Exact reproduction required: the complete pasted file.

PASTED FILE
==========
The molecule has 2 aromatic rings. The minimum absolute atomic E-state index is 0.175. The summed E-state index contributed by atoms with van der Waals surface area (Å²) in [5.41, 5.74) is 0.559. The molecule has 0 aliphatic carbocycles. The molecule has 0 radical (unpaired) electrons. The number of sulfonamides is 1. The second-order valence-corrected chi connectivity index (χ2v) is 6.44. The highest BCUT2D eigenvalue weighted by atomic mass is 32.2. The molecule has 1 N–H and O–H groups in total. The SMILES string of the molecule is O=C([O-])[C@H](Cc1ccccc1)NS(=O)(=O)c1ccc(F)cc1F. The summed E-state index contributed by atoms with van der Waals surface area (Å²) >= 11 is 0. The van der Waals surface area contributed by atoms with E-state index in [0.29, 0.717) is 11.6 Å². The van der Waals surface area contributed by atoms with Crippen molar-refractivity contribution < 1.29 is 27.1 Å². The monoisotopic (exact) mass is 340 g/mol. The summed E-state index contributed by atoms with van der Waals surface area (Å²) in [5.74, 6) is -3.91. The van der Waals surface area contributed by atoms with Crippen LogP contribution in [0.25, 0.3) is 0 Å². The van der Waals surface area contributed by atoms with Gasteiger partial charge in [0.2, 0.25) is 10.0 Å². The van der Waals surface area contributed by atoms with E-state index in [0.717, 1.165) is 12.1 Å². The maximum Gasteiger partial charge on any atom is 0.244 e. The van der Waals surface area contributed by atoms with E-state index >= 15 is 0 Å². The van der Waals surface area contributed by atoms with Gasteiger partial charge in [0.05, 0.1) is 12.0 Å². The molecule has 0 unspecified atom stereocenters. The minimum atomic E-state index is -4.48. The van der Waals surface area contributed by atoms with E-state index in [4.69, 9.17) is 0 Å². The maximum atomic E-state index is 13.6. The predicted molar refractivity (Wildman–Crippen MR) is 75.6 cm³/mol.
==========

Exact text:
The molecule has 2 aromatic rings. The minimum absolute atomic E-state index is 0.175. The summed E-state index contributed by atoms with van der Waals surface area (Å²) in [5.41, 5.74) is 0.559. The molecule has 0 aliphatic carbocycles. The molecule has 0 radical (unpaired) electrons. The number of sulfonamides is 1. The second-order valence-corrected chi connectivity index (χ2v) is 6.44. The highest BCUT2D eigenvalue weighted by atomic mass is 32.2. The molecule has 1 N–H and O–H groups in total. The SMILES string of the molecule is O=C([O-])[C@H](Cc1ccccc1)NS(=O)(=O)c1ccc(F)cc1F. The summed E-state index contributed by atoms with van der Waals surface area (Å²) >= 11 is 0. The van der Waals surface area contributed by atoms with E-state index in [0.29, 0.717) is 11.6 Å². The van der Waals surface area contributed by atoms with Crippen molar-refractivity contribution < 1.29 is 27.1 Å². The monoisotopic (exact) mass is 340 g/mol. The summed E-state index contributed by atoms with van der Waals surface area (Å²) in [5.74, 6) is -3.91. The van der Waals surface area contributed by atoms with Crippen LogP contribution in [0.25, 0.3) is 0 Å². The van der Waals surface area contributed by atoms with Gasteiger partial charge in [0.2, 0.25) is 10.0 Å². The van der Waals surface area contributed by atoms with E-state index in [0.717, 1.165) is 12.1 Å². The maximum Gasteiger partial charge on any atom is 0.244 e. The van der Waals surface area contributed by atoms with E-state index >= 15 is 0 Å². The van der Waals surface area contributed by atoms with Gasteiger partial charge in [0.05, 0.1) is 12.0 Å². The molecule has 0 unspecified atom stereocenters. The minimum atomic E-state index is -4.48. The van der Waals surface area contributed by atoms with E-state index in [4.69, 9.17) is 0 Å². The maximum atomic E-state index is 13.6. The predicted molar refractivity (Wildman–Crippen MR) is 75.6 cm³/mol.